There is discussion in one article, not of SOC’EM but of another environmental group locally, TEC – Tyneside Environment Concern. They, together with others (the North East section of the Conservation Society and Clean Air for Teesside) wanted a ‘Blueprint for the North East’. The article is interesting, insofar as it links social justice and environmental justice. TEC was holding a festival ‘Planning for People’ which described current planning in the city as crazy. The festival wanted to tackle issues pertaining to the North East – unemployment, the abandonment of mining communities, pollution and dereliction. It questioned whether tackling one would negatively affect another? All the problems could be tackled, the festival argued, by creating a new, sustainable society, a ‘Blueprint for the North East’.

Is this an early example of social ecology, argued by Murray Bookchin in Our Synthetic Environment, which said you could only solve environmental problems by solving social problems? I’m not sure – I don’t know how the festival was received. TEC do claim they are concerned with the quality of life, but more bothered about rampant materialism on the lives of everyone.

Built vs Natural 2…

Also today I found there seemed to have been a spilt in October 1973, when several members, including the former Chairman (and founder), his wife and daughter, and a couple of others, all resigned. This was in relation to an incident involving the Chairman – from what I can work out he had the society’s best intentions at heart but he exaggerated the number of members.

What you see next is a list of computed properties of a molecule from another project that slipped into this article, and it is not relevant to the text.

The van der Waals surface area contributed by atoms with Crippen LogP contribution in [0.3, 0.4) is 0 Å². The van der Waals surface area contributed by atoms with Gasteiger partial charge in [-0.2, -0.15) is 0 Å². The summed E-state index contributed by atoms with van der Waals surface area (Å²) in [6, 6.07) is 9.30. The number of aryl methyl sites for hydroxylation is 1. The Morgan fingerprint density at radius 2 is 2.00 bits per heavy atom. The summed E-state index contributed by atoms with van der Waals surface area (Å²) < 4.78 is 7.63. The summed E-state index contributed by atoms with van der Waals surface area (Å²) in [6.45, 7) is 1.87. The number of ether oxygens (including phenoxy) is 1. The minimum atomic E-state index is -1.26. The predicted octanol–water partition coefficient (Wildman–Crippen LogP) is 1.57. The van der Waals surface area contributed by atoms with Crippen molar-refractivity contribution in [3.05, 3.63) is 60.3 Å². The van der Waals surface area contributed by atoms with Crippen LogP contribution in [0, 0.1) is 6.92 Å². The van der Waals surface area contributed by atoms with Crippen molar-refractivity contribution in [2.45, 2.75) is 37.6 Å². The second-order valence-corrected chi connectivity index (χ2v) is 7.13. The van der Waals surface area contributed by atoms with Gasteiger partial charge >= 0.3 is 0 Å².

I don’t know anything more than that but it was in a local paper I think (this was referred to various times) and I will hopefully get to probe further. Also it is acutely clear that SOC’EM had money issues. A fundraiser held on 10 June 1974 at Balmbra Music Hall, aptly named “SOC’EM at Balmbra’s” included a timetable with times of performers to the minute. The show had a commedian compere, a conjurer, a fire eater, a folk singer, a jazz singer, an organist and an auction. They finished with the national anthem.

They held many jumble sales and sold Christmas cards and the impression is they were often in arrears. But also that their reach was quite long. There are many letters throughout the ten years of the group’s functioning from students and members of the public asking for more information about joining and information on specific issues relating to the group. Letters from students and staff at Newcastle University, Keele University, and Lanchester Polytechnic (now Coventry University) as well as Newcastle Polytechnic (Northumbria University) show the bredth of knowledge this organisation had. They were usually about motorway and urban planning too and less about the natural environment.

Finally today’s visit also touched on tension between different environmental groups – which numbered 7 in the area in the 1970s, including SOC’EM; one member’s letter stated he was in shock why they were at odds with other environmental groups and not in coalition with them. He questioned who the enemy is – the council or the environmental groups!